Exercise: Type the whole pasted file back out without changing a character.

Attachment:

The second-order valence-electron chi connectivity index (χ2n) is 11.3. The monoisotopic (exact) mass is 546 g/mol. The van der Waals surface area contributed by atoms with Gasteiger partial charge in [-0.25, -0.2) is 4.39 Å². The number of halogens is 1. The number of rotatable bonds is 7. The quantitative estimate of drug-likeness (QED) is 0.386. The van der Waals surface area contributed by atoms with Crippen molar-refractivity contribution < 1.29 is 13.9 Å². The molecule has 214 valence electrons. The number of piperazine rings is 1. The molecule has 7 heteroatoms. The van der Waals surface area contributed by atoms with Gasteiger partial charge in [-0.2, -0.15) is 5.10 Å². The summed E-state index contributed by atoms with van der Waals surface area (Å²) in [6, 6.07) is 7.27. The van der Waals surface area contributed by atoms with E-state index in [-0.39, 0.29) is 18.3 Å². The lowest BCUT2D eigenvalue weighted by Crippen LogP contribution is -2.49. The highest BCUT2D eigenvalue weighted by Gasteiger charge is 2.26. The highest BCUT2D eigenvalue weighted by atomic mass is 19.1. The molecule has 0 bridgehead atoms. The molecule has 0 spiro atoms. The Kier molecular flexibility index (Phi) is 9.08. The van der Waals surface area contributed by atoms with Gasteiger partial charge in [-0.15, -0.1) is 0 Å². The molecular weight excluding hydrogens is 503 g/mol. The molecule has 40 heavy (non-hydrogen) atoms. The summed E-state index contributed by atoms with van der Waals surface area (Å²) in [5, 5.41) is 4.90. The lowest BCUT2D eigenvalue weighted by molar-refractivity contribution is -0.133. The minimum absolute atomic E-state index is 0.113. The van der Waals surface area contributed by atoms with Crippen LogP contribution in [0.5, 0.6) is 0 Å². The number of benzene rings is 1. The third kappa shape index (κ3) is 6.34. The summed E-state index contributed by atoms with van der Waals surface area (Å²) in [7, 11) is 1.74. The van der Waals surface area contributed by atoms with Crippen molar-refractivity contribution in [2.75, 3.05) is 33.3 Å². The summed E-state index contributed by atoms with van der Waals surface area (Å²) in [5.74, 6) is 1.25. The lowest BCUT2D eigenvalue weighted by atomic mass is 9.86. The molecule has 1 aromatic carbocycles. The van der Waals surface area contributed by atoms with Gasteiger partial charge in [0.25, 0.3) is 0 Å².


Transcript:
The second-order valence-electron chi connectivity index (χ2n) is 11.3. The monoisotopic (exact) mass is 546 g/mol. The van der Waals surface area contributed by atoms with Gasteiger partial charge in [-0.25, -0.2) is 4.39 Å². The number of halogens is 1. The number of rotatable bonds is 7. The quantitative estimate of drug-likeness (QED) is 0.386. The van der Waals surface area contributed by atoms with Crippen molar-refractivity contribution < 1.29 is 13.9 Å². The molecule has 214 valence electrons. The number of piperazine rings is 1. The molecule has 7 heteroatoms. The van der Waals surface area contributed by atoms with Gasteiger partial charge in [-0.2, -0.15) is 5.10 Å². The summed E-state index contributed by atoms with van der Waals surface area (Å²) in [6, 6.07) is 7.27. The van der Waals surface area contributed by atoms with E-state index in [-0.39, 0.29) is 18.3 Å². The lowest BCUT2D eigenvalue weighted by Crippen LogP contribution is -2.49. The highest BCUT2D eigenvalue weighted by Gasteiger charge is 2.26. The highest BCUT2D eigenvalue weighted by atomic mass is 19.1. The molecule has 0 bridgehead atoms. The molecule has 0 spiro atoms. The Kier molecular flexibility index (Phi) is 9.08. The van der Waals surface area contributed by atoms with Gasteiger partial charge in [-0.15, -0.1) is 0 Å². The molecular weight excluding hydrogens is 503 g/mol. The molecule has 40 heavy (non-hydrogen) atoms. The summed E-state index contributed by atoms with van der Waals surface area (Å²) in [5, 5.41) is 4.90. The lowest BCUT2D eigenvalue weighted by molar-refractivity contribution is -0.133. The minimum absolute atomic E-state index is 0.113. The van der Waals surface area contributed by atoms with Crippen LogP contribution in [0.5, 0.6) is 0 Å². The number of benzene rings is 1. The third kappa shape index (κ3) is 6.34. The summed E-state index contributed by atoms with van der Waals surface area (Å²) in [7, 11) is 1.74. The van der Waals surface area contributed by atoms with Crippen molar-refractivity contribution in [2.75, 3.05) is 33.3 Å². The summed E-state index contributed by atoms with van der Waals surface area (Å²) in [5.74, 6) is 1.25. The lowest BCUT2D eigenvalue weighted by atomic mass is 9.86. The molecule has 1 aromatic carbocycles. The van der Waals surface area contributed by atoms with Gasteiger partial charge in [0.25, 0.3) is 0 Å².